utilities in contract? - Posted by jay ville

Posted by KevinMiami on March 14, 1999 at 24:07:44:

Wouldn’t the amount of money that would be put in the escrow account be enough to cover account setup fees/deposits that are requiered by the utility company. In my area deposits are usually about equal to two months average usage.

utilities in contract? - Posted by jay ville

Posted by jay ville on March 13, 1999 at 16:45:17:

Here is the situation. I have a mobile home for sale. A 58 year old woman wants to buy it, but she asked me if I would keep the power and gas accounts in my name. I have verified the amount of social security she receives, so I know she can afford the home. My question is, could I keep the accounts in my name, but have it written in the promissory note that her not paying these bills to me would be one of the conditions to cause the note to go in default? She sad she could have her utility situation cleared in 6 months. I was also going to include in the note that I would close the accounts if she didn’t have them in her name by then. Any thoughts on this?

Thank you,
J. Ville

Re: utilities in contract? - Posted by Dave T

Posted by Dave T on March 13, 1999 at 17:51:50:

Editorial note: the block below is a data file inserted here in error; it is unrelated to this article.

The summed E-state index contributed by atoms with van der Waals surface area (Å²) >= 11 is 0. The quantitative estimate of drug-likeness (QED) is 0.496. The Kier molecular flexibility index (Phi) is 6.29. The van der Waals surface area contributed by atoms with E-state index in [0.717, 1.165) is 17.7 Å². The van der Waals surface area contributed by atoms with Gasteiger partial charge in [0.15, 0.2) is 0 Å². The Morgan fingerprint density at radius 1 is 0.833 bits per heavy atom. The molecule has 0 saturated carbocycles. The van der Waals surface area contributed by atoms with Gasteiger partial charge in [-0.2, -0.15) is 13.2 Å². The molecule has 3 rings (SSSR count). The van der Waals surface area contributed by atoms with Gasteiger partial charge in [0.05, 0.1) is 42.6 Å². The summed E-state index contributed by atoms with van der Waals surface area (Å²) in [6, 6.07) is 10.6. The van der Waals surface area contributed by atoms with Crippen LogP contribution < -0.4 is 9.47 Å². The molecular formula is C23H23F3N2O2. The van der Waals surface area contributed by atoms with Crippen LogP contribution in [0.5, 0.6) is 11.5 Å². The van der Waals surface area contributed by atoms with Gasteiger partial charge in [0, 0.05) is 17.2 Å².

I have kept utilities in my name when renting property and it has worked reasonably well. My tenants do not have to pay extra deposits to the utility companies to establish an account in their name, and I ensure that the utilities bills are paid on time. My lease requires the tenant to reimburse the landlord for the utilities expense.

Why not set up a utilities escrow account with your buyer? Estimate the next three months of utilities expense and have your buyer put that amount into an escrow account.

At the end of each month, have your buyer reimburse the escrow account for the amount of the month’s utilities expense. You both mutually agree on how long you will maintain this arrangement. At the end of that term, the buyer establishes the utilities account in her name and you transfer the balance of the account to her. The balance should be enough to pay the next month’s utilties expense and any account setup fees/deposits that may be required.